Sea, sand and snow. On this Winter's Solstice.
Sunday, December 21, 2014
Friday, December 19, 2014
I know that in this day and age, toy guns are politically incorrect, but back in the '50s and early '60's it seemed like almost every kid on the block had a cowboy outfit complete with a pair of six-shooters - remember the smell of the caps? I played cowboy so much that almost every year I wore them out and would get a new pair for the holidays. On Christmas afternoons my dad and I used to play cowboys on the back porch using all the big boxes from under the tree as cover. For several years of my childhood Christmas wouldn't have been Christmas without a new set of cowboy pistols.
Tuesday, December 16, 2014
Monday, December 15, 2014
When I was a kid, one of my favourite things to do
at Christmas was set up the ice scene.
I loved placing the skaters on the pond
(a pie tin covered in foil).
And decided where to put the skiers and sledders.
A few pieces have been added over the years,
but most of it is pure '50's vintage, including several
bottle brush and candle Christmas trees.
There's something magical about seeing it
and realizing that I've been putting it up
every holiday season for over 55 years.
Keeping a precious Christmas memory alive.
Saturday, December 13, 2014
Something I re-read every Christmas - what a message of hope and belief. Published in The New York Sun, in 1897, I am wondrously amazed that the editor of one of the most prestigious newspapers of the time would write this uplifting editorial.
We take pleasure in answering thus prominently the communication below, expressing at the same time our great gratification that its faithful author is numbered among the friends of The Sun:
I am 8 years old. Some of my little friends say there is no Santa Claus. Papa says, "If you see it in The Sun, it's so." Please tell me the truth, is there a Santa Claus?
115 West Ninety Fifth Street
Virginia, your little friends are wrong. They have been affected by the skepticism of a skeptical age. They do not believe except they see. They think that nothing can be which is not comprehensible by their little minds. All minds, Virginia, whether they be men's or children's, are little. In this great universe of ours, man is a mere insect, an ant, in his intellect as compared with the boundless world about him, as measured by the intelligence capable of grasping the whole of truth and knowledge.
Yes, Virginia, there is a Santa Claus. He exists as certainly as love and generosity and devotion exist, and you know that they abound and give to your life its highest beauty and joy. Alas! how dreary would be the world if there were no Santa Claus! It would be as dreary as if there were no Virginias. There would be no childlike faith then, no poetry, no romance to make tolerable this existence.
Francis P Church - editor The New York Sun
We should have no enjoyment, except in sense and sight. The external light with which childhood fills the world would be extinguished.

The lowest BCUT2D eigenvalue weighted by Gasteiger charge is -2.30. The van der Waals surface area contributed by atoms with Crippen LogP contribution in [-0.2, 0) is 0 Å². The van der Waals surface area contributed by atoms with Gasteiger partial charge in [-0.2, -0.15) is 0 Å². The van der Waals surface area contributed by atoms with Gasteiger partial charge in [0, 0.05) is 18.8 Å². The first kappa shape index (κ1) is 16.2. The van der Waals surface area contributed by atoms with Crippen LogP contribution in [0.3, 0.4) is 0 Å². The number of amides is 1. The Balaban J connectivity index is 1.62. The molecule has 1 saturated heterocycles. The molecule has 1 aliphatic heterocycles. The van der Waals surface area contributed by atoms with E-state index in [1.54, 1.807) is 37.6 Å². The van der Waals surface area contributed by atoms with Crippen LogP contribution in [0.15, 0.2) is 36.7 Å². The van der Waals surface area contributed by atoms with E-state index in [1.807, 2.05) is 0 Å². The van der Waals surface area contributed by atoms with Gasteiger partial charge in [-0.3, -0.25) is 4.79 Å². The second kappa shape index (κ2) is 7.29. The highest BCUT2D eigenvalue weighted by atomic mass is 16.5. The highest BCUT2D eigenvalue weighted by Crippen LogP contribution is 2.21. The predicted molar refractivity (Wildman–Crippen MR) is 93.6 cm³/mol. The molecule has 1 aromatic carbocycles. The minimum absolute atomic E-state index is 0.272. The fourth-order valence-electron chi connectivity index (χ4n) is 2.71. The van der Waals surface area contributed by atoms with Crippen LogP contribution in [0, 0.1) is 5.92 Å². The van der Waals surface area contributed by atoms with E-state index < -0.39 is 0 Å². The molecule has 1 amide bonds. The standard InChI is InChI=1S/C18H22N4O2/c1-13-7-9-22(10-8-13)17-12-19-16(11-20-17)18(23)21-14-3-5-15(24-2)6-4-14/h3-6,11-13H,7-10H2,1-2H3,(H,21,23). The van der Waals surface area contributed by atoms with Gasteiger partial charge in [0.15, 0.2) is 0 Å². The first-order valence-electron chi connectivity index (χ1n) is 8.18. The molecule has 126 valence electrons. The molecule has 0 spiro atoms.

Not believe in Santa Claus! You might as well not believe in fairies. You might get your papa to hire men to watch in all the chimneys on Christmas Eve to catch Santa Claus, but even if you did not see Santa Claus coming down, what would that prove? Nobody sees Santa Claus, but that is no sign that there is no Santa Claus. The most real things in the world are those that neither children nor men can see. Did you ever see fairies dancing on the lawn? Of course not, but that's no proof that they are not there. Nobody can conceive or imagine all the wonders there are unseen and unseeable in the world.
You tear apart the baby's rattle and see what makes the noise inside, but there is a veil covering the unseen world which not the strongest man, nor even the united strength of all the strongest men that ever lived could tear apart. Only faith, poetry, love, romance, can push aside that curtain and view and picture the supernal beauty and glory beyond. Is it all real? Ah, Virginia, in all this world there is nothing else real and abiding.
No Santa Claus! Thank God! He lives and lives forever. A thousand years from now, Virginia, nay 10 times 10,000 years from now, he will continue to make glad the heart of childhood.
Thursday, December 11, 2014
French santon nativity figures from a Paris flea market
Bit by bit the decorations are going up.
I made this angel in second grade, in 1959.
I'm resting after each spurt of energy,
My dad made the church in the late '40's and the red sleigh
was a junior high shop project constructed by my brother.
and then getting up and doing some more.
Tuesday, December 9, 2014
Art Heals Years of Pain 5x5" Erin Perry
Sunday, December 7, 2014
Friday, December 5, 2014
I wonder how many of us mixed media types out there
can trace our love of toy theatres to this classic toy
from the early '60's?
My dear brother got me one for Christmas one year and
I loved putting on the plays, coming up with new ones,
and of course having my little cowboys and civil war soliders
attack it every now and then!
Aren't childhood memories precious?